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Tendon Attachment surgery for Torn muscle

biglizard225

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Guys I need some help. I tore the long head (inside) of my left bicep completely off the shoulder attachment. I will be getting surgery to fix it. Because of my job and the fact I don't want this to get me down for very long I was looking for some recommendations from people who have undergone tendon reattachment surgery.

Any info as far as down time recovery time. Protocols for peptides etc...

I've never had a tear in my life. So I have no clue about any of this. I've heard BPC 157 works very well and I obviously know GH would but that's not in the budget for me.

Thanks for any advice.
 

little slice

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damn bro im sorry to hear.



I train like a total pussy now because these things scare the hell out of me... howd it happen?



my only suggestion would be to not try repelling down a cliff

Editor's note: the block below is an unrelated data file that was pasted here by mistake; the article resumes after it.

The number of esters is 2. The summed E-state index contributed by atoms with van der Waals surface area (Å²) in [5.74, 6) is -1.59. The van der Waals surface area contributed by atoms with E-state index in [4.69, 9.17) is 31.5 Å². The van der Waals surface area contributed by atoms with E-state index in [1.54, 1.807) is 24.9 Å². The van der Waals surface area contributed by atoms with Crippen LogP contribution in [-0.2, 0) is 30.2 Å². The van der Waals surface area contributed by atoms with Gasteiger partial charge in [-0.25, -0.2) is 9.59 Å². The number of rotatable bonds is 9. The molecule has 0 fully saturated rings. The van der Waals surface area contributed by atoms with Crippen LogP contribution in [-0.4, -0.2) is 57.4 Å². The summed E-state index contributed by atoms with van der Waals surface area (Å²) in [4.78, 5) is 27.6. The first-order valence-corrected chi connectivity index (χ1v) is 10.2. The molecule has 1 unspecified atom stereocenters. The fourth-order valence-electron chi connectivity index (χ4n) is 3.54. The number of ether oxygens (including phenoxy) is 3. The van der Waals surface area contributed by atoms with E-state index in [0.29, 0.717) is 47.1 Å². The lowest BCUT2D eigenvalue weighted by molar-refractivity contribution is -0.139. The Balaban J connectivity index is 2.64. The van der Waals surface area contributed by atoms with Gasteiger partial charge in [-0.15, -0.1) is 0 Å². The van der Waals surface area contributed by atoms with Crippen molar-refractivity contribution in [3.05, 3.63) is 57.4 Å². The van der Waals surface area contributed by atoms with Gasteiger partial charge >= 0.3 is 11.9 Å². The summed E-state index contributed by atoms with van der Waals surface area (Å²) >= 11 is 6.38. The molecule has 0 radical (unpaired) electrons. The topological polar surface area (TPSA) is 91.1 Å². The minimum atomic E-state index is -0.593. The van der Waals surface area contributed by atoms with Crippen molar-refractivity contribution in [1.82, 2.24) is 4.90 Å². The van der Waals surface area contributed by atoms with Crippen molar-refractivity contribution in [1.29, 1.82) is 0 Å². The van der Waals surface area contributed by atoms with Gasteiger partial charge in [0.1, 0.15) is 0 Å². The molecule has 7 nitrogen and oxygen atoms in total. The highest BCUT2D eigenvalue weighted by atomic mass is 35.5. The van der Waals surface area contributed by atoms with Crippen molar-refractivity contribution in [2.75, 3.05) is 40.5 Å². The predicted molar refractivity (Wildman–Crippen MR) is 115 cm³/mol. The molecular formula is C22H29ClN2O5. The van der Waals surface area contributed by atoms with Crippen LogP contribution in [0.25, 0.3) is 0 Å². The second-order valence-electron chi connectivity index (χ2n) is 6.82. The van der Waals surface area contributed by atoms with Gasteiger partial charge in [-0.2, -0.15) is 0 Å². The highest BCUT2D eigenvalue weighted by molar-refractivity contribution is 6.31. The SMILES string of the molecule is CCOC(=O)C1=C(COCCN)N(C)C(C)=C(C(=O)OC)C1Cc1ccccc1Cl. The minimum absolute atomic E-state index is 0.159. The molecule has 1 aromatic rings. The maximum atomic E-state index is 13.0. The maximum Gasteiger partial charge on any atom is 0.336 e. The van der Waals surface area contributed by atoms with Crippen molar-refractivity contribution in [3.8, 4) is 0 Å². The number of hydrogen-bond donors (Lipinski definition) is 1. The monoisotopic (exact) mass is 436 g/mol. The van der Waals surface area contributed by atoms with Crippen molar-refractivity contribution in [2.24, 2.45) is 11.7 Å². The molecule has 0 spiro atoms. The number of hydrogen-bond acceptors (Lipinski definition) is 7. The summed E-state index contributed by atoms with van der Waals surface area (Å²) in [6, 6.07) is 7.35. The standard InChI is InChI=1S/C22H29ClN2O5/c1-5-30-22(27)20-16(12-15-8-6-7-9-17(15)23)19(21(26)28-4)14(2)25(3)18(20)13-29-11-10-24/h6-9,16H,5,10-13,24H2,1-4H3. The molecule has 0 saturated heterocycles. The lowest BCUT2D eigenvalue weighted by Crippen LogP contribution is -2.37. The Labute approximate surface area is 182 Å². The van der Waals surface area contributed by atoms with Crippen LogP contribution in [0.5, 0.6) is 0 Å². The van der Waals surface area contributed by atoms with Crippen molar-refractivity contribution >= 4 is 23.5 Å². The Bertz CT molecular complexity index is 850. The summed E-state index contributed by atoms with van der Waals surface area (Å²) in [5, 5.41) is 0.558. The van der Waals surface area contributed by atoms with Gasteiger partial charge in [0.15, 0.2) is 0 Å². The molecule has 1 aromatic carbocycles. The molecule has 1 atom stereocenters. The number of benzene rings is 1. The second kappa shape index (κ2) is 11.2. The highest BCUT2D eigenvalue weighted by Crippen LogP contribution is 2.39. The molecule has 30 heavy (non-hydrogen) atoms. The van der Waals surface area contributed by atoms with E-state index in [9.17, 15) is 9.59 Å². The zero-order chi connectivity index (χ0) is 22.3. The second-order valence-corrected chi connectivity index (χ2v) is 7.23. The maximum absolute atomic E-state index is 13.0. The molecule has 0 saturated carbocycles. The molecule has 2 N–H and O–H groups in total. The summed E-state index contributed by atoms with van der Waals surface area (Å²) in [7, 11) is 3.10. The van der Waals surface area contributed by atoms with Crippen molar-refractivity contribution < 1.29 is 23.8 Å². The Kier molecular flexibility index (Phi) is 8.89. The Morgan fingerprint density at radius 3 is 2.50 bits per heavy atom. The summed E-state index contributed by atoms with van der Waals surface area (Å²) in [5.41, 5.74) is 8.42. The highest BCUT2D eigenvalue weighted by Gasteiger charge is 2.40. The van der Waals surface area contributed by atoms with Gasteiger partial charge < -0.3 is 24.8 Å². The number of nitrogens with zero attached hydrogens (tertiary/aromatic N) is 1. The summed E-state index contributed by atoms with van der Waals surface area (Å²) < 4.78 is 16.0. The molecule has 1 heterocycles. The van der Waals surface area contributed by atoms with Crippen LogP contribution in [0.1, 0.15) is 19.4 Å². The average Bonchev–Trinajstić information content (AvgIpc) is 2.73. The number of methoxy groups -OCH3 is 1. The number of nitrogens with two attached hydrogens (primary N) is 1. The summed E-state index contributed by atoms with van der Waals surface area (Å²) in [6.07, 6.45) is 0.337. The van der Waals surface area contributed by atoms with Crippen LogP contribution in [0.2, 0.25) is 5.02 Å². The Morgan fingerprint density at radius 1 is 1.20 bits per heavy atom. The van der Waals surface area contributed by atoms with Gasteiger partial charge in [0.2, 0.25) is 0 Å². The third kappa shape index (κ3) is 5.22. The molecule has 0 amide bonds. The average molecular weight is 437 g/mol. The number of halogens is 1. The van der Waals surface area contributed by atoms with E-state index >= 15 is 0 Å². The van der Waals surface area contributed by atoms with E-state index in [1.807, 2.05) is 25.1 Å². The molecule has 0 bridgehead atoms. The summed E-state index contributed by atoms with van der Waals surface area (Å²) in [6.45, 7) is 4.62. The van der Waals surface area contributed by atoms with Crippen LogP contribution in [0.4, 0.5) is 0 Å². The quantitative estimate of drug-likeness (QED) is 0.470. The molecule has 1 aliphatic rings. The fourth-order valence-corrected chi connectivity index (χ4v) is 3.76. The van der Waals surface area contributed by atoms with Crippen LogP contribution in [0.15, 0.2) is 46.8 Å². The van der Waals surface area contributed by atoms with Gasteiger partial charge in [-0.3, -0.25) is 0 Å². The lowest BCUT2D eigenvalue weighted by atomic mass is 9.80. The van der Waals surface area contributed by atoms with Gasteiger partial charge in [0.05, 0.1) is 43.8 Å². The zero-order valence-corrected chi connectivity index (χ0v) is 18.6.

brutus69

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i did that back in 09, the doc told me he sees that alot and many guys who dont mind the asthetics of only 1 bicep forego surgery. so did i.
never had issues with it since.
in fact a friend of mine's doc told him bodybuiilders ASK to have a tendon cut to give that nice peak. mine was a pretty peak too.
now the downside is u only have 1 left. no room to fuck up.
the surgerys def gonna put u in a sling for a long time, 6 weeks or so. then all that rehab...i said fuck it, especially cuz it was the start of summer and the heat...
hope its not yr dominant arm.
 

Bigorexia